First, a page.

How to write a systematic review and meta-analysis

Get organized, define your scope, and don't get bogged down.
tagged: medicine, research, writing
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Reviews are a great way to learn about a topic as a new student but also contribute by bringing clarity when multiple studies cloud the topic. This article talks about getting organized, narrowing your scope, and tips for writing the paper.

Get organized

Organizing and sharing data with collaborators heavily influences the efficiency of your progress. Use Google Docs for real-time collaboration on spreadsheets and comments to keep in sync. Use Mendeley for citations and integrating with Microsoft Word. Zotero has thousand of journal style templates to download for Mendeley. Turn off the feature that pushes your PDFs to the cloud; it’s unnecessary, seems to cause duplication, and this way you’ll always stay within the free pricing tier.

Familiarize yourself with the PRISMA guidelines. Journals now tend to expect that level of rigor and documentation. Hit everything on the checklist.

Create a document for your research notebook. Record every query, date performed, and result counts. Once you’re happy with a query, export the results to a spreadsheet (PubMed and Scopus let you export CSV which imports into Google Spreadsheets). For each row in this spreadsheet of results, you’ll want to have columns annotating how the article was handled at each stage in the PRISMA screening process. There are really three stages you need to document, so you can probably setup three columns: is it a duplicate paper (if combining results from multiple databases), result of reading title/abstract, result of reading full text. Plus a column for free-text notes: variables assessed, outcomes assessed, or why you rejected. Setup formulas that keep counts of each column.

Narrow the scope

If you’re finding a lot of papers attempting to answer a question, then you’re likely on a valuable topic. Look at previous systematic reviews in your target journal: how many articles do they initially screen and how many do they ultimately include? Usually it’s something like 100-500 initially screened to ultimately include 10-20 articles. If your query is returning 1000+ articles, then do yourself a favor and narrow it. This will take some time playing with the query, and be sure to document this evolution in your research notebook document.

Narrow your date range. If you’re looking at complications for a surgical technique, maybe you don’t want to include articles from 1980 when many other factors in a patient’s care were different from today.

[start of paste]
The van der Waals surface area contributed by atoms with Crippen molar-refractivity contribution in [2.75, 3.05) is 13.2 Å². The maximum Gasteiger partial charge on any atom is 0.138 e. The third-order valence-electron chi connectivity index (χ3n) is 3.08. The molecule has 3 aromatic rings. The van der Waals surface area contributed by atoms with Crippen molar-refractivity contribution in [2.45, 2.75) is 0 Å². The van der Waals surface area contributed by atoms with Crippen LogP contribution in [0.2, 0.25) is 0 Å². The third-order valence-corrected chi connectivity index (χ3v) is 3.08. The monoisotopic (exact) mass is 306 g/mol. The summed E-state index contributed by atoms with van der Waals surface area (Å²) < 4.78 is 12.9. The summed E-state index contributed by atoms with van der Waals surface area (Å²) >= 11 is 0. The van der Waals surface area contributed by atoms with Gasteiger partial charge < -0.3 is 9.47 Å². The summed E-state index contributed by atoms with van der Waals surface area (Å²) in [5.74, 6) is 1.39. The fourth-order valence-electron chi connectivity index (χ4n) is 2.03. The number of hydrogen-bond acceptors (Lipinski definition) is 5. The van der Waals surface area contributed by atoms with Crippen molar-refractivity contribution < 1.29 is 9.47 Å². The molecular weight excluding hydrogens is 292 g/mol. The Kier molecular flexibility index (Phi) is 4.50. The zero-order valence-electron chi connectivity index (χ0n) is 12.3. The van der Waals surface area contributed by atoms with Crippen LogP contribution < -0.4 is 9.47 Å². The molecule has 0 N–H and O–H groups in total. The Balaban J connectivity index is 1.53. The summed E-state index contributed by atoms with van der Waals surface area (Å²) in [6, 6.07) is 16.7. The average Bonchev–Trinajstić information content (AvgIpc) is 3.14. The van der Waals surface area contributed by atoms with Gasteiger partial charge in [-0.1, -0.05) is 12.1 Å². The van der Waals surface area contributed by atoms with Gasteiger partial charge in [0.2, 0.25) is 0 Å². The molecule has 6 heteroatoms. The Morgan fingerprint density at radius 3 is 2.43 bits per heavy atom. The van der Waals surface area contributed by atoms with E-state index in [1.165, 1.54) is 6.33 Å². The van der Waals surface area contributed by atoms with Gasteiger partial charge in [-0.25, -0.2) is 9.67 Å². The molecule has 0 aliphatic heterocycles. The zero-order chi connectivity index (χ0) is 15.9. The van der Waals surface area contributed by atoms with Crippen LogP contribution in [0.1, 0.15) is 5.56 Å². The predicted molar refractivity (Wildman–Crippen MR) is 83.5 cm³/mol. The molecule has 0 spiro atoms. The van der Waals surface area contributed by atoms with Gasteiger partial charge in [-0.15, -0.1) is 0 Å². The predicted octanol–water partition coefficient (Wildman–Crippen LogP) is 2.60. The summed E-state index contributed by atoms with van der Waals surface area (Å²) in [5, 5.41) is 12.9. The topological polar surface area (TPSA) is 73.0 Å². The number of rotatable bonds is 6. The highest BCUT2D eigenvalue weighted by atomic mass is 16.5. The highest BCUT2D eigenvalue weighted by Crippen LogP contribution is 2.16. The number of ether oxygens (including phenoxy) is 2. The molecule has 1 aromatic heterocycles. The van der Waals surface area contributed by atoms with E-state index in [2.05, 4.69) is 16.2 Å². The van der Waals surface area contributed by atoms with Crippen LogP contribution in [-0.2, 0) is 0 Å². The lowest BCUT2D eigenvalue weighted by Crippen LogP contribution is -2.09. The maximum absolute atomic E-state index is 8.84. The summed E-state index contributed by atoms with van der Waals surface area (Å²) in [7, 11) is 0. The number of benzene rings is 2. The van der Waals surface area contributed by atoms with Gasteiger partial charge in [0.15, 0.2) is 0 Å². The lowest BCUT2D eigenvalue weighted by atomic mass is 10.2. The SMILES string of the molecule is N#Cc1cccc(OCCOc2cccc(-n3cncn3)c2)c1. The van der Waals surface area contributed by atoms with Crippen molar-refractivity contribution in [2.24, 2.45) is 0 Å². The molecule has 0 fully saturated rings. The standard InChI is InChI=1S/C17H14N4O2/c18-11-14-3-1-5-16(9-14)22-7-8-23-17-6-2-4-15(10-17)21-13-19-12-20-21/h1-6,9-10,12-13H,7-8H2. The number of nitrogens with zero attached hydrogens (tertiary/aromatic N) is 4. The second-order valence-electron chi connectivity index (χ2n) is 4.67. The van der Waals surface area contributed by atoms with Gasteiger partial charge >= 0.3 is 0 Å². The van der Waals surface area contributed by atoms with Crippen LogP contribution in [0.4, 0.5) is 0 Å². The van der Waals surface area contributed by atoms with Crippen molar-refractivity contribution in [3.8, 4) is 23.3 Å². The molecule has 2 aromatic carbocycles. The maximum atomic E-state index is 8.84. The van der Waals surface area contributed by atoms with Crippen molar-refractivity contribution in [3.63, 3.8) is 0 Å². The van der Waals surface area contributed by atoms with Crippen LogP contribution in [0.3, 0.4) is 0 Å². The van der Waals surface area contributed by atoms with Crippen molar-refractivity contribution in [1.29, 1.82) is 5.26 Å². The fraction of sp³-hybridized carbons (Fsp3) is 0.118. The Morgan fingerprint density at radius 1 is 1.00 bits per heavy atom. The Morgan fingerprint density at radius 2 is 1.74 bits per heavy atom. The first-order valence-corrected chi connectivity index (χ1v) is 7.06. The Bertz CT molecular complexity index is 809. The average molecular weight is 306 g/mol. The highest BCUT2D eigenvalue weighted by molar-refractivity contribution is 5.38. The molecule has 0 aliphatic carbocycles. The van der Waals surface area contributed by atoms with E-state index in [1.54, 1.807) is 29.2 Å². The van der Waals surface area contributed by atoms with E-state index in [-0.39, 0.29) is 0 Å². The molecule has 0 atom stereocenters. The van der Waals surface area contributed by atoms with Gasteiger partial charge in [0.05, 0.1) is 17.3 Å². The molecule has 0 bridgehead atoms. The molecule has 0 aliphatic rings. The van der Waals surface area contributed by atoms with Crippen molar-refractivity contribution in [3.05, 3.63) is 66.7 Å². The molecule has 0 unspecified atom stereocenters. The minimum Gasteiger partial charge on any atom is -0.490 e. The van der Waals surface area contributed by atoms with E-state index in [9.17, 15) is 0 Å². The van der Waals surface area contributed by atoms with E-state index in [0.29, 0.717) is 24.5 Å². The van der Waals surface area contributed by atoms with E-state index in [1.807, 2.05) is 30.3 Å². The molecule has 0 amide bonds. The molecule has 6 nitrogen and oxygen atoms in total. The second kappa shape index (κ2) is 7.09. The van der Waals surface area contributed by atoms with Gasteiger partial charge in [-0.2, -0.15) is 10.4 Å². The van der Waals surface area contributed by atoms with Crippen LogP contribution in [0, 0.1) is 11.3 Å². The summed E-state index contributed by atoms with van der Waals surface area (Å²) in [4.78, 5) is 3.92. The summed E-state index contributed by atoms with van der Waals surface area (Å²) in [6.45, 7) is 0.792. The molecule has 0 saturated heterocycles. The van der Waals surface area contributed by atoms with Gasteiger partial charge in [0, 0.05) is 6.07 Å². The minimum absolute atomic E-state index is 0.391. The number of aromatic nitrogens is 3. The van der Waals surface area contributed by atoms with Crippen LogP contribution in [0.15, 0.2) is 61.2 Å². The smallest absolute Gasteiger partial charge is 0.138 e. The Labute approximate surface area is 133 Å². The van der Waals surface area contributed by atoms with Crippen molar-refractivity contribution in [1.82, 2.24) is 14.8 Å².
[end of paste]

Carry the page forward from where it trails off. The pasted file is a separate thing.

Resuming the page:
Lumpers and splitters. If you’re still overwhelmed by the search results or have multiple questions swirling in your head, look for a way to split up the topic. Aim for the most important question and set aside secondary questions for a separate study. Take notes so you can discuss with your colleagues and come back later.

Quality over quantity. Do not try to include every single article that even tangentially relates to your question because you’ll end up with a lot of poor quality studies that will degrade your findings. Use something like the Newcastle-Ottawa Scale to assess for quality. Consider tightening your inclusion criteria in ways that weed out low quality studies, eg. well defined cases/controls, adequate followup, etc. More studies does not mean stronger conclusions; more studies often means more variation, bigger confidence interval, lower p-value.

Avoid getting bogged down

Don’t read into things too much. Not every paper will report on every variable you’re interested in. If the paper doesn’t record an outcome measure that you’re looking for, then move on. You don’t have time to wade through their raw data and make your own interpretations. Only record what they record so you stay unbiased. There’s always a balance, but as much as possible, you need to “delegate” and rely on their clinical assessment.

Focus on one thing at a time. After you skim a few related papers on your topic, you should have an idea on what are the main risk factors, complications, or whatever else all the papers make a fuss about. Take a pass through all papers and just focus on this one variable so you develop judgment. You’ll flounder if you try to go through every paper and record every single detail into twenty different columns. You’ll quickly get lost in the minutia. As you’re reading papers, it’s easy to go down rabbit trails with new references you’ve not yet seen; you should put those in a separate list for later.

Data analysis

Simple descriptive statistics (mean, std) can be done in a spreadsheet.

The Cochrane Collaboration provides RevMan for you to produce Forest plots that visually depict the pooled analysis. For the highest quality images, export to EPS and then convert to TIFF if the journal requires that format.

Before you really get too far into things, read the chapter on meta analyses from the Biostat Handbook online. It has a nice illustrative example of garbage-in-garbage-out. In fact, read all of the articles on that site.